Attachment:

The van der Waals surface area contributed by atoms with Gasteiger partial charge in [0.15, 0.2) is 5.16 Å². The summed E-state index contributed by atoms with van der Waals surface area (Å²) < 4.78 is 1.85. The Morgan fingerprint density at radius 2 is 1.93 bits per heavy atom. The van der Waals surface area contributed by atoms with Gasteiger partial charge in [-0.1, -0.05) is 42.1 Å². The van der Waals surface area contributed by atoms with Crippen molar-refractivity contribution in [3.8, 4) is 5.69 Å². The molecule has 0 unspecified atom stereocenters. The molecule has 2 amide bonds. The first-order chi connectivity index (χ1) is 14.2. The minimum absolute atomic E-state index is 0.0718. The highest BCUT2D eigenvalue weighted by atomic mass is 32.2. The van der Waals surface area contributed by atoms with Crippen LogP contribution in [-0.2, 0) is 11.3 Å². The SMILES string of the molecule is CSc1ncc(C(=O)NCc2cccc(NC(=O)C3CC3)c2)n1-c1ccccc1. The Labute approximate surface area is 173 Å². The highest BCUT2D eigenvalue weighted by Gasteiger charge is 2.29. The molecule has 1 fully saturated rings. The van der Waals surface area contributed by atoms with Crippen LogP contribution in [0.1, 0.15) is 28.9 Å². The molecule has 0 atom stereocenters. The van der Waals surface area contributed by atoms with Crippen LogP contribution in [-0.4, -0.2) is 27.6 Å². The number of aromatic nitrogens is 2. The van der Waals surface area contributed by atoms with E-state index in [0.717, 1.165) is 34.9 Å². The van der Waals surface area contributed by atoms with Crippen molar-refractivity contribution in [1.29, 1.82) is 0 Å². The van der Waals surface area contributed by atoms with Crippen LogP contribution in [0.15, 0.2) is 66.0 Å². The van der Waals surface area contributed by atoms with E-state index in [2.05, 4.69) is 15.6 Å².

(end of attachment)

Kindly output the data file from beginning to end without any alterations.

The van der Waals surface area contributed by atoms with Gasteiger partial charge in [0.15, 0.2) is 5.16 Å². The summed E-state index contributed by atoms with van der Waals surface area (Å²) < 4.78 is 1.85. The Morgan fingerprint density at radius 2 is 1.93 bits per heavy atom. The van der Waals surface area contributed by atoms with Gasteiger partial charge in [-0.1, -0.05) is 42.1 Å². The van der Waals surface area contributed by atoms with Crippen molar-refractivity contribution in [3.8, 4) is 5.69 Å². The molecule has 0 unspecified atom stereocenters. The molecule has 2 amide bonds. The first-order chi connectivity index (χ1) is 14.2. The minimum absolute atomic E-state index is 0.0718. The highest BCUT2D eigenvalue weighted by atomic mass is 32.2. The van der Waals surface area contributed by atoms with Crippen LogP contribution in [-0.2, 0) is 11.3 Å². The SMILES string of the molecule is CSc1ncc(C(=O)NCc2cccc(NC(=O)C3CC3)c2)n1-c1ccccc1. The Labute approximate surface area is 173 Å². The highest BCUT2D eigenvalue weighted by Gasteiger charge is 2.29. The molecule has 1 fully saturated rings. The van der Waals surface area contributed by atoms with Crippen LogP contribution in [0.1, 0.15) is 28.9 Å². The molecule has 0 atom stereocenters. The van der Waals surface area contributed by atoms with Crippen LogP contribution in [-0.4, -0.2) is 27.6 Å². The number of aromatic nitrogens is 2. The van der Waals surface area contributed by atoms with E-state index in [0.717, 1.165) is 34.9 Å². The van der Waals surface area contributed by atoms with Crippen molar-refractivity contribution in [1.29, 1.82) is 0 Å². The van der Waals surface area contributed by atoms with Crippen LogP contribution in [0.15, 0.2) is 66.0 Å². The van der Waals surface area contributed by atoms with E-state index in [2.05, 4.69) is 15.6 Å².